CM . . .
. Volume XXI Number 36. . . .May 22, 2015
Twisted History is presented in three sections, but the boundaries between the categories are rather arbitrary. The first part, “Treachery & Torture”, demonstrates that even people who commit treasonous acts are complex individuals who may have been convinced that they were justified in their actions and may have served their nation loyally for a long time before changing sides. The section includes biographies of 10 men arranged chronologically and extending back in time to Brutus, “who murdered his friend and ally Julius Caesar”, to Lavrentiy Beria, one of Stalin’s henchmen who executed political opponents with delight. The subjects are all from Europe with the exception of Benedict Arnold, the American turncoat whose treachery during the American War of Independence brought him infamy despite the long career that he once held in the service of the American colonies. Watson incorporates a great deal of information into the short entries but sometimes tends to employ a style and vocabulary that will likely be beyond a teenage readership. The book is really most suited to adult readers. Younger readers will be captivated by some of the details: how a person (William Wallace, Scottish patriot) was hanged, drawn, and quartered, how the medieval torture rack operated, the perverse sexual crimes of alleged pedophile and serial murder Gilles de Rais of 15th century France, the degree of cruelty of Vlad III of Wallachia, known for impaling some 80,000 Ottomans and whose name Dracula later inspired literary reinvention as a vampire. One of the strengths of the writing is Watson’s willingness to balance claims of depravity written by the victors of wars with known positives, such as Richard III’s significant judicial reforms. Watson explains how literary writers like Shakespeare have helped to shape the impressions people have of historical figures like Richard III.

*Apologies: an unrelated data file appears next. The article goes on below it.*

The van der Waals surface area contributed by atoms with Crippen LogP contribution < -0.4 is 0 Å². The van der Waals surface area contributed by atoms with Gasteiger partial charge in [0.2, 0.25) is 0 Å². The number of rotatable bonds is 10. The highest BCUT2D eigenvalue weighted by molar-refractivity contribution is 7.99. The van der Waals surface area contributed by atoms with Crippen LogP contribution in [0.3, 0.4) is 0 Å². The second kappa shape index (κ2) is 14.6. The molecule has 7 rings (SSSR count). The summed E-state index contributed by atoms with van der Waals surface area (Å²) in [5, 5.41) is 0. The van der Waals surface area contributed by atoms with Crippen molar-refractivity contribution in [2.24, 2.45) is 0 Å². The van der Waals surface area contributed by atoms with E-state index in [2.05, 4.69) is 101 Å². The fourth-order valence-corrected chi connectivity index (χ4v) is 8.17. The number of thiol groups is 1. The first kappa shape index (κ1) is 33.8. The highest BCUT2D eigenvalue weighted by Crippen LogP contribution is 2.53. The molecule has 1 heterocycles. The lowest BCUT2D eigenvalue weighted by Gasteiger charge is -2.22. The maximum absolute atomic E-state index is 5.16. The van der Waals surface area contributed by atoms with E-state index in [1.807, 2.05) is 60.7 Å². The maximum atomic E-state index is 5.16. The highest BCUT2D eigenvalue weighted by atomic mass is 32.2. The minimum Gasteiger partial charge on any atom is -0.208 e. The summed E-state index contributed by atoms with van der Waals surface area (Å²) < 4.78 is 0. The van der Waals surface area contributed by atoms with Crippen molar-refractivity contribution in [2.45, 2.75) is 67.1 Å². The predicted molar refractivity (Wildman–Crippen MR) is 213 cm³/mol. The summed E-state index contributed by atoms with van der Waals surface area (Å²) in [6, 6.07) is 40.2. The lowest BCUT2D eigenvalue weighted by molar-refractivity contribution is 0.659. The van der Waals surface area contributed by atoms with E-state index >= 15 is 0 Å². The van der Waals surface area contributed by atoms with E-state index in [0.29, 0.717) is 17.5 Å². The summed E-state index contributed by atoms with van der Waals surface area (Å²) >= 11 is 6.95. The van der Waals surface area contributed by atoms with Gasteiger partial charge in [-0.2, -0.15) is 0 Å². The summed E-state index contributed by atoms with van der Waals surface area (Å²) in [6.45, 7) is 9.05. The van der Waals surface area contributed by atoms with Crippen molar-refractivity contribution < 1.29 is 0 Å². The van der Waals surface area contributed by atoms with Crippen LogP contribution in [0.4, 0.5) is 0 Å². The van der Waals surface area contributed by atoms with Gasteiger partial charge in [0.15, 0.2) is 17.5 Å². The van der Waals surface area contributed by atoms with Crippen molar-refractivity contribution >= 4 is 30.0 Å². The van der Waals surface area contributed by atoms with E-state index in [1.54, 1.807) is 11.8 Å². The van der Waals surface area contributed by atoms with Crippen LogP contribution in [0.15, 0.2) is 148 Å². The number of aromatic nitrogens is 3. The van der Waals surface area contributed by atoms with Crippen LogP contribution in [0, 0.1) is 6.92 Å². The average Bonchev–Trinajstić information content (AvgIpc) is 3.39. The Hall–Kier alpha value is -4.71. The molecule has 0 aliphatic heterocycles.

The section includes more Catholic martyrs: Thomas More who refused to betray his faith and was executed at Henry VIII’s orders, and René Goupil, “the first American saint, who was tortured and martyred by Native Americans in the seventeenth century.” Mahatma Gandhi and Martin Luther King, Jr. who peacefully advocated for radical changes in India and the United States were both assassinated. The twentieth century’s largest scale religious-based genocide is undoubtedly the Holocaust, and two key figures are deservedly included in this volume: Adolf Hitler and Adolf Eichmann. Eichmann is in the first section but perhaps would be best placed in the second section with Hitler. The most unusual inclusion is that of Bernie Madoff whose financial scams are the largest to date in U.S. history. Perhaps this choice will help to give white-collar crime more recognition, but it cannot compete for salaciousness with gruesome mass murder and genocidal malevolence.
Val Ken Lem is the History, English, and Caribbean studies liaison librarian at Ryerson University in Toronto, ON.
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Copyright © the Manitoba Library Association. Reproduction for personal use is permitted only if this copyright notice is maintained. Any other reproduction is prohibited without permission.